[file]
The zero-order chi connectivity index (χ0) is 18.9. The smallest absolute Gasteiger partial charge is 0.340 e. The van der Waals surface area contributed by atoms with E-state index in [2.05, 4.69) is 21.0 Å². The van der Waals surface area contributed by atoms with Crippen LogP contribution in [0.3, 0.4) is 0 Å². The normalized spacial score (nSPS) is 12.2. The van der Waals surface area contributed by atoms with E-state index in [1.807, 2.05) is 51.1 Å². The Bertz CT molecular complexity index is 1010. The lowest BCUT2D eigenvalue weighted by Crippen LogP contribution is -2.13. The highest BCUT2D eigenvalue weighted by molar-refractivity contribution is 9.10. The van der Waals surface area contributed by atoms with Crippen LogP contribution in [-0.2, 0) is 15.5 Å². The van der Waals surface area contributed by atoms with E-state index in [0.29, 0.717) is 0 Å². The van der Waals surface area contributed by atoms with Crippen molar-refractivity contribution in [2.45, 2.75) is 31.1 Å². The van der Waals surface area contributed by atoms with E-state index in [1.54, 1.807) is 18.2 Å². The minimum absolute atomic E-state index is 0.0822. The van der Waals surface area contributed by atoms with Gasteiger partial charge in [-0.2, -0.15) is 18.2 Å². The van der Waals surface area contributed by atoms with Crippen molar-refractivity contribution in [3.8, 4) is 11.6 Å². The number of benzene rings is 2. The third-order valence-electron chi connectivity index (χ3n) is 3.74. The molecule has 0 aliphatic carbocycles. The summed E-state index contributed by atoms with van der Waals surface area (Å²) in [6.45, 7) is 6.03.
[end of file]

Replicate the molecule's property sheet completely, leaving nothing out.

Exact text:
The zero-order chi connectivity index (χ0) is 18.9. The smallest absolute Gasteiger partial charge is 0.340 e. The van der Waals surface area contributed by atoms with E-state index in [2.05, 4.69) is 21.0 Å². The van der Waals surface area contributed by atoms with Crippen LogP contribution in [0.3, 0.4) is 0 Å². The normalized spacial score (nSPS) is 12.2. The van der Waals surface area contributed by atoms with E-state index in [1.807, 2.05) is 51.1 Å². The Bertz CT molecular complexity index is 1010. The lowest BCUT2D eigenvalue weighted by Crippen LogP contribution is -2.13. The highest BCUT2D eigenvalue weighted by molar-refractivity contribution is 9.10. The van der Waals surface area contributed by atoms with Crippen LogP contribution in [-0.2, 0) is 15.5 Å². The van der Waals surface area contributed by atoms with E-state index in [0.29, 0.717) is 0 Å². The van der Waals surface area contributed by atoms with Crippen molar-refractivity contribution in [2.45, 2.75) is 31.1 Å². The van der Waals surface area contributed by atoms with E-state index in [1.54, 1.807) is 18.2 Å². The minimum absolute atomic E-state index is 0.0822. The van der Waals surface area contributed by atoms with Gasteiger partial charge in [-0.2, -0.15) is 18.2 Å². The van der Waals surface area contributed by atoms with Crippen molar-refractivity contribution in [3.8, 4) is 11.6 Å². The number of benzene rings is 2. The third-order valence-electron chi connectivity index (χ3n) is 3.74. The molecule has 0 aliphatic carbocycles. The summed E-state index contributed by atoms with van der Waals surface area (Å²) in [6.45, 7) is 6.03.